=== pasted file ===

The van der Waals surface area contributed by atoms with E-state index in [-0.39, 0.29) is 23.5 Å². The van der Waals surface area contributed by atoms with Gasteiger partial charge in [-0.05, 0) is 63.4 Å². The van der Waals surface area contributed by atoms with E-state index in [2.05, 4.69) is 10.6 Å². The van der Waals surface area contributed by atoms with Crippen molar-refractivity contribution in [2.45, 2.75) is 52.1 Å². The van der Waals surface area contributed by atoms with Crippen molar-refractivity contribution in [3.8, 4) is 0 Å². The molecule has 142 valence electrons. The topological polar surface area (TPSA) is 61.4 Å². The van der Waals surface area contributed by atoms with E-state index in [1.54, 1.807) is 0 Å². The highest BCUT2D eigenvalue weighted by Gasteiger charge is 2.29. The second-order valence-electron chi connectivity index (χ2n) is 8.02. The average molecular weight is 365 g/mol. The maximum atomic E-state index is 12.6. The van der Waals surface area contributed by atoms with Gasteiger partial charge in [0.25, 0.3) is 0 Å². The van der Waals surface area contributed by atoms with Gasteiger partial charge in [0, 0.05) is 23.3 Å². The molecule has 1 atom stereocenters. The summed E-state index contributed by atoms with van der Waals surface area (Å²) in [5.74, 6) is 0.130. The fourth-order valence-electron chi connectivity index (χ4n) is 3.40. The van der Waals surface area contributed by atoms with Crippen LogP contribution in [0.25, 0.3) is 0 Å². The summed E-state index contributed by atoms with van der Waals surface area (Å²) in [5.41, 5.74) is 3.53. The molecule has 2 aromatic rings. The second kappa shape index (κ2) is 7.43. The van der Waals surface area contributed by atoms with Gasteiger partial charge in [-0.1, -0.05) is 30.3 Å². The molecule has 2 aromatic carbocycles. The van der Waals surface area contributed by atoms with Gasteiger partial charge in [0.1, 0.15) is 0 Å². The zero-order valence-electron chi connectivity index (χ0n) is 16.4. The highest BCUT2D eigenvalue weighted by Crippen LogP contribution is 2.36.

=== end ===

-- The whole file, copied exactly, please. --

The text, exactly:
The van der Waals surface area contributed by atoms with E-state index in [-0.39, 0.29) is 23.5 Å². The van der Waals surface area contributed by atoms with Gasteiger partial charge in [-0.05, 0) is 63.4 Å². The van der Waals surface area contributed by atoms with E-state index in [2.05, 4.69) is 10.6 Å². The van der Waals surface area contributed by atoms with Crippen molar-refractivity contribution in [2.45, 2.75) is 52.1 Å². The van der Waals surface area contributed by atoms with Crippen molar-refractivity contribution in [3.8, 4) is 0 Å². The molecule has 142 valence electrons. The topological polar surface area (TPSA) is 61.4 Å². The van der Waals surface area contributed by atoms with E-state index in [1.54, 1.807) is 0 Å². The highest BCUT2D eigenvalue weighted by Gasteiger charge is 2.29. The second-order valence-electron chi connectivity index (χ2n) is 8.02. The average molecular weight is 365 g/mol. The maximum atomic E-state index is 12.6. The van der Waals surface area contributed by atoms with Gasteiger partial charge in [0.25, 0.3) is 0 Å². The van der Waals surface area contributed by atoms with Gasteiger partial charge in [0, 0.05) is 23.3 Å². The molecule has 1 atom stereocenters. The summed E-state index contributed by atoms with van der Waals surface area (Å²) in [5.74, 6) is 0.130. The fourth-order valence-electron chi connectivity index (χ4n) is 3.40. The van der Waals surface area contributed by atoms with Crippen LogP contribution in [0.25, 0.3) is 0 Å². The summed E-state index contributed by atoms with van der Waals surface area (Å²) in [5.41, 5.74) is 3.53. The molecule has 2 aromatic rings. The second kappa shape index (κ2) is 7.43. The van der Waals surface area contributed by atoms with Gasteiger partial charge in [-0.1, -0.05) is 30.3 Å². The molecule has 2 aromatic carbocycles. The van der Waals surface area contributed by atoms with Gasteiger partial charge in [0.1, 0.15) is 0 Å². The zero-order valence-electron chi connectivity index (χ0n) is 16.4. The highest BCUT2D eigenvalue weighted by Crippen LogP contribution is 2.36.